Today, on World Photo Day, we are reminded of the power of photography, both for the world at large and for our organization. From Friends of the High Line's inception, to present day when the High Line was named one of the top ten Instagrammed places in the world in 2013, photography has been an integral part of the park and how visitors experience it.
Let's go back to the beginning – it was the year 2000. The new year had arrived without a Y2K meltdown. Jennifer Aniston and Brad Pitt were still a thing. And the co-founders of the freshly minted non-profit Friends of the High Line were trying to gather support to save the High Line.
Joshua David and Robert Hammond, Friends of the High Line's Co-Founders, had walked along the abandoned railway many times, but they needed a way to translate the raw beauty and the "incredible wildscape" (as Robert called it) to community members and potential supporters and political allies. On a recommendation, they reached out to Joel Sternfeld, an acclaimed New York City-based photographer (although they hadn't realized at the time how famous he was).
As Robert recalls, "I looked up Joel on the Web. The only picture of his I could find was of a car that had fallen into a ravine. I found his number in the phone book and called him. I told him I'd like him to take pictures of the High Line–was he interested? As soon as Joel saw [the High Line], he took me aside and said, 'I want to do this. Don't let anyone else up here for a year. I will give you beautiful photos.'"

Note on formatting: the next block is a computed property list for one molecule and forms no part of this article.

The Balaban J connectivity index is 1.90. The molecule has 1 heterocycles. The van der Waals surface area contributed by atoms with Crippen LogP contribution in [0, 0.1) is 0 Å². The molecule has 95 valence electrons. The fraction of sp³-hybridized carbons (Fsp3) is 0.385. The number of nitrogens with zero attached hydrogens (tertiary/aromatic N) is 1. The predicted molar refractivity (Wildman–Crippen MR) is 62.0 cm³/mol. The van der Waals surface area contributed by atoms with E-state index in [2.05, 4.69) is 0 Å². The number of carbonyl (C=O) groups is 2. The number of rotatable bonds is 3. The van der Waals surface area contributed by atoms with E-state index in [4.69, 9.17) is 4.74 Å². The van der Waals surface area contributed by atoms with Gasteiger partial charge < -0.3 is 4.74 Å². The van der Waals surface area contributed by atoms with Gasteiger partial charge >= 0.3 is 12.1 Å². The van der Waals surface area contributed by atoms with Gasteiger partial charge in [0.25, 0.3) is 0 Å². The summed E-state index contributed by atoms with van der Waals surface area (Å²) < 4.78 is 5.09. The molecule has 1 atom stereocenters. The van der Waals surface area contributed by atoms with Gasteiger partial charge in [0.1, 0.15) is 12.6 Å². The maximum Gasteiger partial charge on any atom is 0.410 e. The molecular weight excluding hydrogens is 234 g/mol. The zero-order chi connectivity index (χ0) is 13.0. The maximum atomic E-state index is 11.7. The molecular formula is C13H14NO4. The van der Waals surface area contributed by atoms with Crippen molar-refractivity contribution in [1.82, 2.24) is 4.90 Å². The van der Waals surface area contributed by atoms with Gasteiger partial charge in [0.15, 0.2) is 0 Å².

So began over a year of documentation of the High Line. From April 2000 through July 2001, Joel lugged a large format film camera along the High Line capturing the changing seasons along the overgrown railway. The resulting photos sparked much-needed interest and support for the High Line project, which was just focused on saving the structure and paving the way for it to become public space at the time.
"I think of Joel as the third cofounder," Robert says. "The photos he took became important tools for us. Instead of showing people architectural renderings, we would show them Joel's photos. People could read different things into them. In one of his most famous photos of the High Line, you can see the Empire State Building, an old metal railroad box, the tracks, the various plants, and lots of different buildings, old and new. Some people would just look at the photo and see a preservation project. Some would see horticulture. Rail buffs would get excited about the tracks. Some people imagined architecture. They would say, 'Look, there's the Empire State Building. This is right in the middle of Manhattan. You can build something up there.'"